In Love…


“In love there are two things–bodies and words.” Joyce Carol Oates

And her rejoinder to me: “Our two bodies are our words–hello and good bye.”

Scribus Mundanus Me


 
Perhaps you have to be a teacher or know one to smile at this article a good friend sent me today, but I enjoyed seeing myself typecast as a certain type of teacher. Though I have taught my share of literature courses and may have been Libris Scholaris, especially in grad school as a Teacher’s Assistant, guest lecturer or contract lecturer at the university, but I am quintessentially Scribus Mundanus all the way these days, as I stare down a pile of ungraded essays beckoning me to my desk even at this late hour. 

John Minichillo on Timothey McSweeney’s blog writes “How to be a Better Teacher-Person Through Apathy: On the Heirarchy of English Professors, a Nonmenclature: Scholar-Type, Teacher-Type and Artist-Type” to illustrate and caricature teachers on this very week of the teacher. I have been all three, but teaching three composition courses this semester and some semesters four or more, I relate to this description:

The second type of English professor is the composition scholar, or teacher-type, Scribis mundanus. They use the word “text” with far less frequency and their obsession lies in “pedagogy,” a word never uttered outside of universities, but a catch-all title that means, broadly, “teaching.” While Libris scholares teach to make a living, so that they can study texts, Scribis mundani have always wanted to teach, and they have a way of resenting other professors who don’t engage in the frequent self-examination of their own teaching practices. They believe in a growth model for teachers, so that they are involved in teacher training and/or disseminating self-assessment tools, and they command their classrooms with a dynamic flair. They are forever pondering goals and outcomes, and will dole out experimental assignments, so that during any given semester the class content, approach, or grading methods of Scribis mundanus may have completely changed from previous semesters. The field of composition developed out of necessity and it’s the new kid on the block. At the beginning of the twentieth century students were interested in literature, and classes were introduced where these students would write “themes” each week, so that these primitive papers became what was graded in the course. Over time, English classes were separated into literature classes and writing classes, and composition was the methodology that grew up around paper writing, which became the subject, whole and entire, of composition classes.

I am a teacher. I am in it to teach. I use the word pedagogy, yes. Reading “texts” and creating art are collateral benefits that go with and develop from the art of teaching. Becoming an expert on others’ writing and teaching others to write, I have improved my own writing. The reciprocity has quite satisfactorily evolved into paid self-enrichment. 

Mundanus? Sure, the comp grind, as it is referred to in the biz, has its mind-numbing moments, for example, that pile on my desk that promises endlessly winding, often pointless poor prose as well as the surprise satisfaction of a well-turned phrase. I’m happy merely to find the few that followed the assignment directions. But then I remember that my own writing, discipline and substance have developed over a life-time, several decades. What can I expect in mere weeks?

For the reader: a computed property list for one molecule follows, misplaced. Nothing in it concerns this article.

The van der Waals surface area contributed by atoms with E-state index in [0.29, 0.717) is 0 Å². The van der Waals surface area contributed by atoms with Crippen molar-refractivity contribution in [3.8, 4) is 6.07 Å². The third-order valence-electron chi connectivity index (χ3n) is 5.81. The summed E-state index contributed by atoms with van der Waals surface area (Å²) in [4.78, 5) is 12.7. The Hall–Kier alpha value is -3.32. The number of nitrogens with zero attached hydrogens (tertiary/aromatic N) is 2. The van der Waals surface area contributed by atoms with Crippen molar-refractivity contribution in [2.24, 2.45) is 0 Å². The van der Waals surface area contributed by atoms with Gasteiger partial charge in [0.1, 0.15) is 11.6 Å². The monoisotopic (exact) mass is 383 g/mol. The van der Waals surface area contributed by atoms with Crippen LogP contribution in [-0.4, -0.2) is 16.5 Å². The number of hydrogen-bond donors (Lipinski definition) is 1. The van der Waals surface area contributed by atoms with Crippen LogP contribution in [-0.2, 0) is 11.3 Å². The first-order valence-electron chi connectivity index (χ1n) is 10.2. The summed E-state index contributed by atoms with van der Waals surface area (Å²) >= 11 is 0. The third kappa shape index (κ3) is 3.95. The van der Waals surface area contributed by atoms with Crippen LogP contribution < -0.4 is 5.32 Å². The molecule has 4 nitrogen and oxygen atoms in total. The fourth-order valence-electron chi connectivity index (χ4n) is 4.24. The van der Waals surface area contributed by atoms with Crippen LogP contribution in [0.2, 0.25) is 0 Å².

Maybe the next professor down the comp chain will have better luck weeding out the disorganization in this semester’s crop of students’ harried developing minds and the bad habits cemented over the years. In three weeks, my tenancy with them will be up (except for those who choose to try again with me). And then it’s summer school!

 
Image Credit: http://www.edweek.org

To the Thief Who Stole a Teacher’s Textbook

bae

I wish no ill will

if to steal will fulfill

a desire to learn–

a worthwhile return–

in literary taste

as is truly the case

in so fascinting a text

“What happens next?”

The suspense never ending

in essays mind bending

priced at a mere 100 bucks

which to you probably sucks

because you obviously can’t pay

so keep it and have a joyful day.

Oh, and the essay on morality

skip it lest it damper joviality

at having stolen a book

to resell to some schnook

who’ll think he struck gold

at this collection re-sold

replete with scribbles galore

like none sold at the book store

but good luck deciphering words

gifts as intended but to  fools, absurd.

 

Dooms Day

  
La Mort de César (ca. 1859–1867) by Jean-Léon Gérôme

 
Caesar:

Who is it in the press that calls on me?

I hear a tongue shriller than all the music

Cry “Caesar!” Speak, Caesar is turn’d to hear.
 
Soothsayer:

Beware the ides of March.
 
Caesar:

What man is that?
 
Brutus:

A soothsayer bids you beware the ides of March.
 
Julius Caesar Act 1, scene 2, 15–19
 
Today is bad omen day, or “I told you so” day. Julius Caesare apparently was warned of the treachery that awaited him at the Senate–many times and ways–yet he remained in denial, denying even his own gut feeling that the nasty-liver-missing-heartless entrails of a dozen or more sacrificed beasts did not bode well.
 
According to UK’s The Telegraph, The Ides of March: The assassination of Julius Caesar and how it changed the world, Caesar was warned by an entrails reader that ill fortune awaited him. According to this account, Caesar actually died with an unopened scroll in his hands, given to him by a messenger warning him of the treachery. But nooooo, he had to go to show good appearances, at the beckoning of his so-called friends and countrymen.